Posted: December 29, 2009
Creating value and results
Troubled times foster innovationTriche Guenin
The theme for the recent 8th annual Colorado Performance Excellence (CPEx) conference centered on sharing lessons learned and best-in-class practices, especially in understanding how high performance organizations create value during a downturn in the economy.
Keynote presentations were made by three Baldrige National Quality Award (BNQA) recipients: City of Coral Springs Florida, Cargill Corn Milling headquartered in Minneapolis, and Colorado's Poudre Valley Healthcare System. Each shared their journey on earning the country's highest recognition of performance excellence.
In addition, a panel discussion was moderated to answer questions specific to working in turbulent times. Representatives from a second Colorado BNQA recipient, UNC's Montfort College of Business, joined the other Baldrige winners on the panel. A snapshot of the Q&A to the group follows, with a summary of their answers:
Q: When cutting back, how do you foster a culture that retains open communication, high performance work, and an engaged workforce?
A: Transparency in knowing all the facts and understanding what is happening is essential: being well informed breeds trust, unknown angst. Even with tough choices, the workforce will understand - it's the surprise that creates distrust.
Q: During these troubled times, how do you innovate product/service offerings to attract new customers and retain relationships with current ones?
A: Sometimes having business NOT occur as usual can provide an environment to foster innovation. People are no longer able to "do" things by themselves and are reliant on bringing in others, with different ideas, into the fold to do so - that fosters innovation.
A: Continue to build customer relationships. Find out what it takes for THEM to be successful and align with those needs. However, don't be shortsighted and stray from your core competencies just to keep/get them - you'll be setting yourself up for your own failure
Q: What has your leadership done to create an economically sustainable organization?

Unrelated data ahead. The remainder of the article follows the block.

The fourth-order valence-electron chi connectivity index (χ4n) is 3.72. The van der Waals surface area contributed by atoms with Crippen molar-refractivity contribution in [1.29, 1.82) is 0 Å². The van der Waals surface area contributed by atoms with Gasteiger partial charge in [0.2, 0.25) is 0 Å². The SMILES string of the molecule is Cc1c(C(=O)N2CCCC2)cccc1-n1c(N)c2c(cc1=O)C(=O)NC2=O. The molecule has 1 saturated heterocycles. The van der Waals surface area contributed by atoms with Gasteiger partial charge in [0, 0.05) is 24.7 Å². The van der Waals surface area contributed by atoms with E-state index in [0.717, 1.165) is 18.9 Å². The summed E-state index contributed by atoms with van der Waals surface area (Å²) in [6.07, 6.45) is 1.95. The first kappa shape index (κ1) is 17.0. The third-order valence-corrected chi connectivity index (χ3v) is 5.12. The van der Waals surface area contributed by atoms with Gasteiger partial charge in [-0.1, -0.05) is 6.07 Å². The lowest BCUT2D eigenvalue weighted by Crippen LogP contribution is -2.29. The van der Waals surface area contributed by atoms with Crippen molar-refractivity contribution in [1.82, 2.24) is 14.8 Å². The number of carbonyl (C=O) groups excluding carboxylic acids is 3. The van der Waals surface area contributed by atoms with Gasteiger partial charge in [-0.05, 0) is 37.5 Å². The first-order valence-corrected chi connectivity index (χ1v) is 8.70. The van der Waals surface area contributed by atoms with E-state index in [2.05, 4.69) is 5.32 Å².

A: Focus on the sustainability and success of the customer. Become more aggressive on sales
A: Keep on the cutting edge so get more innovative approaches for customers. Build on core quality and reputation, especially when bringing on new products/services when trust is needed
A: Work with suppliers to determine how to expand/distribute and essentially spread the risk
A: Be financially responsible, don't overextend, be fiscally creative, invest back into the business when times are good so that have a solid base
A: Cut non-essentials. Be proactive in determining what to cut - tactically vs. strategically.
A: Invest in your people upfront - if they're satisfied, they'll do a better job and customer satisfaction will increase, they'll be more creative so bring more innovative ideas to the table, and they'll be happier and turnover with its associated costs and poor quality will decrease.
Q: What best practices have allowed you to sustain momentum during these tough economic times?
A: Focus on innovation - all employers are encouraged to participate not only for customer related products/services and processes, but also internally
A: Engagement of our workforce - empowering them and placing the tools in their hands to make decisions, encouraging them to work in teams and learn from each other
A: Formalizing our processes, especially the strategic development process. It's now hard wired, replicable, helps keep us on track, and builds momentum into the framework
A: Listening/responding - ask for input, take feedback and develop solutions, and share results
A: Transparency with internal personnel and customers/partners - we're all working towards each other's success
A: Tracking/trending data at front end in order to benchmark against the competition as well as better understand our customer's changing needs
A: Look to other industries for best practices. Examples include Union Pacific for their innovative processes, Wainright Industries and FedEx for their employee satisfaction, Disney for their movement of people throughout their facility, MedRad for their topbox methodology on metrics, and the cruise lines and Ritz Carlton for their service perspective, to name a few.
Many Colorado based organizations are looking to CPEx, the state's Quality program, mirrored after the Baldrige National Quality Award program, to help jumpstart them on their journey towards excellence. Some are looking at the downturn in the economy as an opportunity to work ON their businesses rather than running around IN their businesses. Regardless of the reason for their commitment to making a change, the Colorado Performance for Excellence program provides a foundation from which organizations can springboard to new opportunities: building in agility to better weather future economic downturns, continued growth, entering new markets, innovation in new products/services, etc.
To learn more about the Colorado Performance Excellence program, look at http://www.coloradoexcellence.org/.
Triche Guenin is President of Partners Through Change, Inc., a process improvement firm that helps organizations become more efficient/effective in their day-to-day operations. She can be reached at 303-777-9680 or www.partnersthroughchange.com.